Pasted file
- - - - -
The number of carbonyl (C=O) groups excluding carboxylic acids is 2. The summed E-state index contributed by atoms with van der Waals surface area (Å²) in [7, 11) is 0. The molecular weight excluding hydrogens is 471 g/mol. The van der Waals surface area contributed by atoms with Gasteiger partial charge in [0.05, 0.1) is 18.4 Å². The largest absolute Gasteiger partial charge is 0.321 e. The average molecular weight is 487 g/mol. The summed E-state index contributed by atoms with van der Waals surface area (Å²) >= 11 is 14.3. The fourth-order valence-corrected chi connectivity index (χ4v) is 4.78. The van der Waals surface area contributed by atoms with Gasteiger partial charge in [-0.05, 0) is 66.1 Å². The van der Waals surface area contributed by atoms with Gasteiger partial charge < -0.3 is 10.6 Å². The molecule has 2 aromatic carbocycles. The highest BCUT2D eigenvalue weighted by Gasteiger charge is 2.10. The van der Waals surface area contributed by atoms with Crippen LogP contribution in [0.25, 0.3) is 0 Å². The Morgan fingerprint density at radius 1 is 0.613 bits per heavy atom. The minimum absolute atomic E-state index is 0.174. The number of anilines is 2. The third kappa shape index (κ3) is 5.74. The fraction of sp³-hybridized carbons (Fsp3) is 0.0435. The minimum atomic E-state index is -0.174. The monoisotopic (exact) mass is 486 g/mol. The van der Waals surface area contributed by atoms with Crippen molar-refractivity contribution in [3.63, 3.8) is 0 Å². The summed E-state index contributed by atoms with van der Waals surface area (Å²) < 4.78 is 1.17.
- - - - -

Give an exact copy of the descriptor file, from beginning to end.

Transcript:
The number of carbonyl (C=O) groups excluding carboxylic acids is 2. The summed E-state index contributed by atoms with van der Waals surface area (Å²) in [7, 11) is 0. The molecular weight excluding hydrogens is 471 g/mol. The van der Waals surface area contributed by atoms with Gasteiger partial charge in [0.05, 0.1) is 18.4 Å². The largest absolute Gasteiger partial charge is 0.321 e. The average molecular weight is 487 g/mol. The summed E-state index contributed by atoms with van der Waals surface area (Å²) >= 11 is 14.3. The fourth-order valence-corrected chi connectivity index (χ4v) is 4.78. The van der Waals surface area contributed by atoms with Gasteiger partial charge in [-0.05, 0) is 66.1 Å². The van der Waals surface area contributed by atoms with Gasteiger partial charge < -0.3 is 10.6 Å². The molecule has 2 aromatic carbocycles. The highest BCUT2D eigenvalue weighted by Gasteiger charge is 2.10. The van der Waals surface area contributed by atoms with Crippen LogP contribution in [0.25, 0.3) is 0 Å². The Morgan fingerprint density at radius 1 is 0.613 bits per heavy atom. The minimum absolute atomic E-state index is 0.174. The number of anilines is 2. The third kappa shape index (κ3) is 5.74. The fraction of sp³-hybridized carbons (Fsp3) is 0.0435. The minimum atomic E-state index is -0.174. The monoisotopic (exact) mass is 486 g/mol. The van der Waals surface area contributed by atoms with Crippen molar-refractivity contribution in [3.63, 3.8) is 0 Å². The summed E-state index contributed by atoms with van der Waals surface area (Å²) < 4.78 is 1.17.